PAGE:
If you’re new to all this, you’re about to learn that it pays to make a careful study of the code. Once you understand the way it works together, it’s pretty easy to modify your MT templates to display almost any design you want.
Understanding the Divisions
Let’s start by taking a look at what the different sections are and what the code does. I’ve broken apart the default template in an illustrated way. This isn’t exactly a Movable Type tutorial, but it does point out where the divs are and what the tags look like in code and rendered in the browser.
This diagram shows where the div sections of the MT index template begin and end. (Please click to open a larger version in a new window.)
Want to move these three major sections to different locations on your page? Start by modifying the style sheet entries for #banner, #content, and #links.
Most of the positioning elements in this stylesheet are margins and padding. Note that when a margin or padding is specified with four values, the order is always TOP, RIGHT BOTTOM, LEFT. If only one value is specified, it applies to all four sides equally.
Almost anything on your page can have margins and/or padding added to it—images, forms, tables, paragraphs. Usually margin and padding are mixed in with the formatting elements that control color, fonts and so on. In the examples, I removed the formatting controls as they rarely cause confusion once you understand positioning.
Margins and padding are nearly interchangable. The main difference is that if you’ve specified a background color in your style, padding adds an edge of the background color, but margins do not.
There are several other positioning elements that are crucial to the overall layout of the MT default index page.
Position:absolute This is used by the #content element and it means that #content ignores where other things are on the page and puts itself where you specify based on margins of its “parent.” In the default MT index template, the #content element is absolute in relation to thetag. It’s 225 px from the left margin, which leaves room for the left-side links section.
Position:relative This is the opposite of position:absolute. Relative positioning lets you shift an element on the page in relation to the things around it.
Float:left Floats are a little confusing, but if you’ve ever wrapped text around an image in Word, PageMaker, or a similar program, you’ll understand the basic concept. In CSS, anything can be floated—images, paragraphs, headings, divs. Float can create some surprising and bad layouts, partly because not all browsers (including IE6) support them well, so read up on float before you start using it. And be prepared to test in many browsers to make sure it looks OK.
Width:200 This is used in the #links style in the default template. It ensures that the links section doesn’t overflow into the #content section (which is 225 pixels from the left margin)
One final note. The difference between # and .
#name — ID — used only once per document
.name — CLASS — used as many times as needed in the document
This is not everything there is to know about positioning. For more details, check out Eric A. Meyer’s comprehensive (but a little daunting) CSS books. For up-to-date online help, Google for CSS positioning tutorial.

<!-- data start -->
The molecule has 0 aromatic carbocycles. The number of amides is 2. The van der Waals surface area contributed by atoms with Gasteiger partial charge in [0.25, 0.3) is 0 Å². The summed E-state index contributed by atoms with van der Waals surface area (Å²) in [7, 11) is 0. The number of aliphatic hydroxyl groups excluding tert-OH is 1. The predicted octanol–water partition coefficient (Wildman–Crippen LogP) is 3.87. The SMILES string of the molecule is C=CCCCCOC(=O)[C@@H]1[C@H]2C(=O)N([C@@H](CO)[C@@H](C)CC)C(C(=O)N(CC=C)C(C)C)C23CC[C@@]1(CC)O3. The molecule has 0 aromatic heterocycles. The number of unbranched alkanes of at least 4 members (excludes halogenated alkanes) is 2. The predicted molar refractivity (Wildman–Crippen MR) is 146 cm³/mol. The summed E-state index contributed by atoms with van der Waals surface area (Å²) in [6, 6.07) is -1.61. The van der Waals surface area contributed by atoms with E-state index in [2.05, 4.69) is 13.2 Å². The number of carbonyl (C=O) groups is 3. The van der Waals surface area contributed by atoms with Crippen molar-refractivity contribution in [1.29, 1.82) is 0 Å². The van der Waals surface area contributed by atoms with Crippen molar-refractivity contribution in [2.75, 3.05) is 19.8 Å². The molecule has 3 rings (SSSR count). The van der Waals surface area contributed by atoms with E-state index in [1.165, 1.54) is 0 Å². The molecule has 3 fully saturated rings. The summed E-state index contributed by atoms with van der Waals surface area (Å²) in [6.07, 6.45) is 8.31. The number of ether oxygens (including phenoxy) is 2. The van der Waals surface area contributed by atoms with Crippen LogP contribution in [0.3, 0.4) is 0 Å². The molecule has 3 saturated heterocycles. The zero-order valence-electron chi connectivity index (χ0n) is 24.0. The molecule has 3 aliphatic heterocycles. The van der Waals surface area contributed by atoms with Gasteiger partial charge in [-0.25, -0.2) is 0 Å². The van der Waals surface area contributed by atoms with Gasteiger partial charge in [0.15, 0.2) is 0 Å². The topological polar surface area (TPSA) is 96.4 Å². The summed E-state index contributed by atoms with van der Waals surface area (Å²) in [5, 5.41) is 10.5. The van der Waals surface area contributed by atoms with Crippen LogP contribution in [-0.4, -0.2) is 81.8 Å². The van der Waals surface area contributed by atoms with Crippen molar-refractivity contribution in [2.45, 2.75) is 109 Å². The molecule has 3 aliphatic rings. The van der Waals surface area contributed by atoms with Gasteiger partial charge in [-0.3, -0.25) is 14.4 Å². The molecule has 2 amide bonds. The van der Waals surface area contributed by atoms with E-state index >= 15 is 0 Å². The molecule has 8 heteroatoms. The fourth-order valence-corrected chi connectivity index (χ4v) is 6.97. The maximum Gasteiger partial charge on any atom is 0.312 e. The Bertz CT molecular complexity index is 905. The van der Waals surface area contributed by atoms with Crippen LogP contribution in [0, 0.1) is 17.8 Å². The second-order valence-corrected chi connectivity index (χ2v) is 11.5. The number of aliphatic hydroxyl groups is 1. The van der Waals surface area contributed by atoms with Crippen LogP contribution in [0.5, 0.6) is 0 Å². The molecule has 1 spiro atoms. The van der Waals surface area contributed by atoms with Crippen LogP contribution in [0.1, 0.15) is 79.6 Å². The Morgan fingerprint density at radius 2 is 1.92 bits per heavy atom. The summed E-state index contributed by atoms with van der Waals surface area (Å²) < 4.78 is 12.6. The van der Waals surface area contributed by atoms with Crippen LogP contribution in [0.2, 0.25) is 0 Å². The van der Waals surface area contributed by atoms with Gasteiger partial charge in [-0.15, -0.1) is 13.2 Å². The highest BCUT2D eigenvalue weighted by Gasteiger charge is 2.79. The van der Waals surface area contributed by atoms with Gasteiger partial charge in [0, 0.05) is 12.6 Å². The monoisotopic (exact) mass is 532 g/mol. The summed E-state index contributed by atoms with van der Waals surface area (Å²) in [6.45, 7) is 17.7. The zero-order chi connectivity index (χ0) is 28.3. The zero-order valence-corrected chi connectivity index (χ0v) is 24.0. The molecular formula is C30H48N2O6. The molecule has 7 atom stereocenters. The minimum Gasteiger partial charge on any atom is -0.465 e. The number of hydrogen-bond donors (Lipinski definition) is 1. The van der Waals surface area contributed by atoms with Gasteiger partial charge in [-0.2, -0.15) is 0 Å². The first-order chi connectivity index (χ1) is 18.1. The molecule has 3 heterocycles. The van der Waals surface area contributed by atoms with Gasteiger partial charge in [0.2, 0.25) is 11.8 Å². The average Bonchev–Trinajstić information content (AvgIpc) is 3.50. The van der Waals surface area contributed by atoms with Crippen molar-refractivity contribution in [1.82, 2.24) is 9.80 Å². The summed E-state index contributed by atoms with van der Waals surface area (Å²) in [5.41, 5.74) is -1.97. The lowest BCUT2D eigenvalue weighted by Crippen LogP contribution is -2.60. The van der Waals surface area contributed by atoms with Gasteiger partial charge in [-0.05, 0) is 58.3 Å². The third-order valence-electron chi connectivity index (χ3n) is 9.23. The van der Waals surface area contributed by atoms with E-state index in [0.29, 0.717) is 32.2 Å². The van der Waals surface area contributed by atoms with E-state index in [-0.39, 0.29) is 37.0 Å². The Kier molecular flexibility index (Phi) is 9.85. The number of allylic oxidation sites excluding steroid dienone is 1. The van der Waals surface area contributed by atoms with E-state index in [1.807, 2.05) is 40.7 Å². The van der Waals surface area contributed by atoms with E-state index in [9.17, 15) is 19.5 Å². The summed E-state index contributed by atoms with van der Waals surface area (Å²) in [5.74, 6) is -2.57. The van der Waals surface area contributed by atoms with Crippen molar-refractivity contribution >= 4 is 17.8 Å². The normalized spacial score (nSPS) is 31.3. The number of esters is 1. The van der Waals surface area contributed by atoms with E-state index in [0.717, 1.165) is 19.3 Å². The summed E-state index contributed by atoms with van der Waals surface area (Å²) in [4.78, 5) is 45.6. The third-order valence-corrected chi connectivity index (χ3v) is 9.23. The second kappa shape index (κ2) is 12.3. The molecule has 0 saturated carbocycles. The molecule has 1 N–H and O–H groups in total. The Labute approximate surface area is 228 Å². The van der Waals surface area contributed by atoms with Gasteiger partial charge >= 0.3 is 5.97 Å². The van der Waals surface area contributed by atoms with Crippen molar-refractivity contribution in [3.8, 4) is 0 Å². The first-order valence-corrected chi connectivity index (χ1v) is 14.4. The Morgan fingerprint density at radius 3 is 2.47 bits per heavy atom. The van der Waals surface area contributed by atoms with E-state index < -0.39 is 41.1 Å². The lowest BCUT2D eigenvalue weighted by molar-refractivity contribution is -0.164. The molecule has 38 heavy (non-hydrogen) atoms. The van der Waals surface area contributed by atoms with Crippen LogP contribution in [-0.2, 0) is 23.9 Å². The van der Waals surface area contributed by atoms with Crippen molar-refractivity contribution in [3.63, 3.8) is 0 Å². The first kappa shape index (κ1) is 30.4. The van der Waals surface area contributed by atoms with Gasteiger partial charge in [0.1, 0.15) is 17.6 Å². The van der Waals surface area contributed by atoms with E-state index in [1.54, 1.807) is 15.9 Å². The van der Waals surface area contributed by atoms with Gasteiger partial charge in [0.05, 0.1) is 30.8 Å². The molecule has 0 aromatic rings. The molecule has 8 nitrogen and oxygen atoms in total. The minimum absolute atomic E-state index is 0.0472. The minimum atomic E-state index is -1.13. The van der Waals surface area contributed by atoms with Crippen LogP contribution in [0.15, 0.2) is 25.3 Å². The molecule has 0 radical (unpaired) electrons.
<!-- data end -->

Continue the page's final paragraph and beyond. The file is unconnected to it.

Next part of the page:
A Positioning Example
To move the “links” column to the right instead of the left (MT’s default), you need to edit #content and #links in the style sheet. In #content you change the position to relative and add a float and a width. You also change the values for the margin. In #links, you remove the width and adjust padding:
After you have the major divisions sorted, you can focus on formatting your blog entries. Changing the way the blog entry looks requires a mix of the style sheet, special MT tags and HTML.
There are three things you might want to do to format your blog entry:
- Adjust the text displayed (Format the date as 2003-08-14) - MT Tags
- Change the fonts, color, spacing, etc., of the text - CSS
- Move the text to another place in the entry - HTML template
All the sections of the entry (the date, title, body, extended entry link, posted, comments link, and trackback) follow a similar pattern: to change the text displayed take a look at the options for the MT tag and change the template; to change the way the text looks, change the CSS and to move the data around within the entry, cut and paste within the template HTML.
Let’s take one section of the entry as an example:
To change the text of the date, you change the <MTEntryDate format=”%x”> by substituting something else for the %x. All the date format codes are in the MT Manual.
To change the font and color of the date, you edit date in the style sheet.
font-family:palatino, georgia, times new roman, serif;
border-bottom:1px solid #999;
To change the location of the date within the entry, cut these lines from the HTML, and paste them where you want the date to appear. These lines must stay inside the MTEntry.
More Study Examples
I took the screenshots from Jason Cha’s Japan Blog, Philip Hill’s Grandfather Philip, and my own Media Tinker weblog. Thanks to Bob McDonald, Rudolf Ammann, Gary Lawrence Murphy and Olivier Thereaux for their helpful suggestions.Posted by kuri at August 08, 2003 07:08 PM